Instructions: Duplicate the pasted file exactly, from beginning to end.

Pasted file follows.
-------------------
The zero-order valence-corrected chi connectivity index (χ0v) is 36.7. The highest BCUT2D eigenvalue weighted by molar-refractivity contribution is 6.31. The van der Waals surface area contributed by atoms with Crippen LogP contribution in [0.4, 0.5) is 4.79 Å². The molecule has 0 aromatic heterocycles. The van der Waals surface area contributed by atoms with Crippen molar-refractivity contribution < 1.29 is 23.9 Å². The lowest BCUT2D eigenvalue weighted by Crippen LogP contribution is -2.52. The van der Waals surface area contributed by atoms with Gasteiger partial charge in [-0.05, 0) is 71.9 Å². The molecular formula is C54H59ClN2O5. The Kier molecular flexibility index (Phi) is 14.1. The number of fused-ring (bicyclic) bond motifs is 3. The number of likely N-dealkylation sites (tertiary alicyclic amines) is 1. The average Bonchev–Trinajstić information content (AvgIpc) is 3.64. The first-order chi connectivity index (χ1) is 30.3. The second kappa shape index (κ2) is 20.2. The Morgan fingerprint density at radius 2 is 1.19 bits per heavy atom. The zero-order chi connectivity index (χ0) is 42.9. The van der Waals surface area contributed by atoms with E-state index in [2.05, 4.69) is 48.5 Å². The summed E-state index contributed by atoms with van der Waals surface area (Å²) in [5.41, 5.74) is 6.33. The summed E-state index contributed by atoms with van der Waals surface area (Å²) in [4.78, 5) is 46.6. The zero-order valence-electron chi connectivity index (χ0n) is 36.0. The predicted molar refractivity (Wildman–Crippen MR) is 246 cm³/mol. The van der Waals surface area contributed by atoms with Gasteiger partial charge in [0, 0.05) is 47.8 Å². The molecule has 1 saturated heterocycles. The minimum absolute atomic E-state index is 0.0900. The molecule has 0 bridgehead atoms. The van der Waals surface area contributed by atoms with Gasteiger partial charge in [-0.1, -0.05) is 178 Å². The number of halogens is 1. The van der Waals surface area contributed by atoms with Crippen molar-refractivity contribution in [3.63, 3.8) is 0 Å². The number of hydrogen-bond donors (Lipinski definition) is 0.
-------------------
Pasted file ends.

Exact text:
The zero-order valence-corrected chi connectivity index (χ0v) is 36.7. The highest BCUT2D eigenvalue weighted by molar-refractivity contribution is 6.31. The van der Waals surface area contributed by atoms with Crippen LogP contribution in [0.4, 0.5) is 4.79 Å². The molecule has 0 aromatic heterocycles. The van der Waals surface area contributed by atoms with Crippen molar-refractivity contribution < 1.29 is 23.9 Å². The lowest BCUT2D eigenvalue weighted by Crippen LogP contribution is -2.52. The van der Waals surface area contributed by atoms with Gasteiger partial charge in [-0.05, 0) is 71.9 Å². The molecular formula is C54H59ClN2O5. The Kier molecular flexibility index (Phi) is 14.1. The number of fused-ring (bicyclic) bond motifs is 3. The number of likely N-dealkylation sites (tertiary alicyclic amines) is 1. The average Bonchev–Trinajstić information content (AvgIpc) is 3.64. The first-order chi connectivity index (χ1) is 30.3. The second kappa shape index (κ2) is 20.2. The Morgan fingerprint density at radius 2 is 1.19 bits per heavy atom. The zero-order chi connectivity index (χ0) is 42.9. The van der Waals surface area contributed by atoms with E-state index in [2.05, 4.69) is 48.5 Å². The summed E-state index contributed by atoms with van der Waals surface area (Å²) in [5.41, 5.74) is 6.33. The summed E-state index contributed by atoms with van der Waals surface area (Å²) in [4.78, 5) is 46.6. The zero-order valence-electron chi connectivity index (χ0n) is 36.0. The predicted molar refractivity (Wildman–Crippen MR) is 246 cm³/mol. The van der Waals surface area contributed by atoms with Gasteiger partial charge in [0, 0.05) is 47.8 Å². The molecule has 1 saturated heterocycles. The minimum absolute atomic E-state index is 0.0900. The molecule has 0 bridgehead atoms. The van der Waals surface area contributed by atoms with Gasteiger partial charge in [-0.1, -0.05) is 178 Å². The number of halogens is 1. The van der Waals surface area contributed by atoms with Crippen molar-refractivity contribution in [3.63, 3.8) is 0 Å². The number of hydrogen-bond donors (Lipinski definition) is 0.